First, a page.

The body count of corporate backers, so far, is officially one. But Tiger Woods' millions of dollars worth of endorsement deals are in critical condition.
Consulting firm Accenture on Sunday became the first company to drop its sponsorship deal with the world's top golfer. Gillette Co., which makes shaving products, has scaled back ads in which he appears.
AT&T and watch maker Tag Heuer said they are still evaluating their deals. Nike Inc. and EA Sports will continue their relationships with Mr. Woods, while other sponsors have stayed mum on their intentions since before he admitted that he cheated on his wife.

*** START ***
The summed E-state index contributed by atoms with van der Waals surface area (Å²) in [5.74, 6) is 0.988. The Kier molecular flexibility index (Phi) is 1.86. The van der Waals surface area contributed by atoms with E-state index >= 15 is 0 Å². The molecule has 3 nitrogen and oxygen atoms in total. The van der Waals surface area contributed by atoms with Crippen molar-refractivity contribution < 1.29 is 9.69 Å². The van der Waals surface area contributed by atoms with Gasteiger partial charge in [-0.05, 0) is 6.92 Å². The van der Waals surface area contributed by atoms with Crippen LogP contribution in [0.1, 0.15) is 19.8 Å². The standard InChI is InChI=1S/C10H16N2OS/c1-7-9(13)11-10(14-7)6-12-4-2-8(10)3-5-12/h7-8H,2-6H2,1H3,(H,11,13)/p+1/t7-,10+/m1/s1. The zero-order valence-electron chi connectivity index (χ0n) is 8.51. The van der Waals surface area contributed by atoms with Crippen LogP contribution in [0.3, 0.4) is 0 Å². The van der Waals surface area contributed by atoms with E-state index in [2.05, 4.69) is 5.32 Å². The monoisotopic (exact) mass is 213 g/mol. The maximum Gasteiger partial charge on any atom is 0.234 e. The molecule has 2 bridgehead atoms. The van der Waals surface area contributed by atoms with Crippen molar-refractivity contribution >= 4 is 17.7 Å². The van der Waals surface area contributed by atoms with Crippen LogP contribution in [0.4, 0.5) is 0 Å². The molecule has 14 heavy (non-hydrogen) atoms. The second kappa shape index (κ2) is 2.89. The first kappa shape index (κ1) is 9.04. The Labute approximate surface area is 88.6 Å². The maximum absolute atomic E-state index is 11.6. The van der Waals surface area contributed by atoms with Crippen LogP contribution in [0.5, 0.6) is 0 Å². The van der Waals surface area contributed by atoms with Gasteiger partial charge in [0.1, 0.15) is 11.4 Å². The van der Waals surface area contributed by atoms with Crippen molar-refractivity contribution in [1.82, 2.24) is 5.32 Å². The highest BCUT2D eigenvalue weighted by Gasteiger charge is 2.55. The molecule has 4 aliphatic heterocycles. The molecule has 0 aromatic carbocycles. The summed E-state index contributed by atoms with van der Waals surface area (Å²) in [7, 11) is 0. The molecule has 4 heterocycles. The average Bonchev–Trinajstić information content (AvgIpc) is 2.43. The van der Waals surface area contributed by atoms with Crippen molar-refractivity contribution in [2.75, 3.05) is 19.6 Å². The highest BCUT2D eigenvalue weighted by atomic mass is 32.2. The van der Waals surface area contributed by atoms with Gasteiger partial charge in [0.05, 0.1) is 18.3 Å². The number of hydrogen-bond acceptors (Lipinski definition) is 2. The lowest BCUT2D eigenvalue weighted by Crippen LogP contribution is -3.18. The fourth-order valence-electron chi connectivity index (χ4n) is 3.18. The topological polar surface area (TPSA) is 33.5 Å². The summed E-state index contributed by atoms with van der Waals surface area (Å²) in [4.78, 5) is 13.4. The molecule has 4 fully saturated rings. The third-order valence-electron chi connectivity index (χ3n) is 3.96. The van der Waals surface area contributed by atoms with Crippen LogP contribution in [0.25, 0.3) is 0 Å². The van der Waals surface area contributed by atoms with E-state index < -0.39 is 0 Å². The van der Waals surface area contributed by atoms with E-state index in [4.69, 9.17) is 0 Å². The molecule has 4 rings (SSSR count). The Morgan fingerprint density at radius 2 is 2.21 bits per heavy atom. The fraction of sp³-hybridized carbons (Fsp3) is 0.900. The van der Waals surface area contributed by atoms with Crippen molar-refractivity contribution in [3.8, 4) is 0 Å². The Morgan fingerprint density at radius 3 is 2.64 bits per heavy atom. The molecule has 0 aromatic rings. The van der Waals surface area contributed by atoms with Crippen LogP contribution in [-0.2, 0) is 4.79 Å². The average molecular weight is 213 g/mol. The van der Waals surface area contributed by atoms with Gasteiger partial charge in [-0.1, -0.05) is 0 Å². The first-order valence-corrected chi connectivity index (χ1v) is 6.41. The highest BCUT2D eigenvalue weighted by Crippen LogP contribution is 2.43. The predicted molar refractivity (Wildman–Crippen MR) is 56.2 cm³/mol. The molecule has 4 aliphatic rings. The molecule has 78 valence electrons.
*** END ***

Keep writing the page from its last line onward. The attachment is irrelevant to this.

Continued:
Over the past two weeks, as the scandal - and the parade of mistresses - hit the spotlight, the damage to the athlete's personal and professional life has become clear. But what of the brands that allied themselves with his image?
"There is the possibility of collateral damage right out of the gate," said Kevin Adler, president of Chicago-based Engage Marketing, which advises companies on the use of sports and entertainment stars as spokespeople.
In the past, Mr. Adler has counselled companies in the midst of scandals that saw their public face become toxic. "You align a corporate brand with a celebrity brand ... the two have to match up."
Because of the "inherent risk" in using celebrities in ads, morality clauses have become more common in endorsement contracts, Mr. Adler said. That way, when a scandal hits, the company has the right to sever ties. But even when they do, "that behaviour is already out in the marketplace and that damage is done," he noted.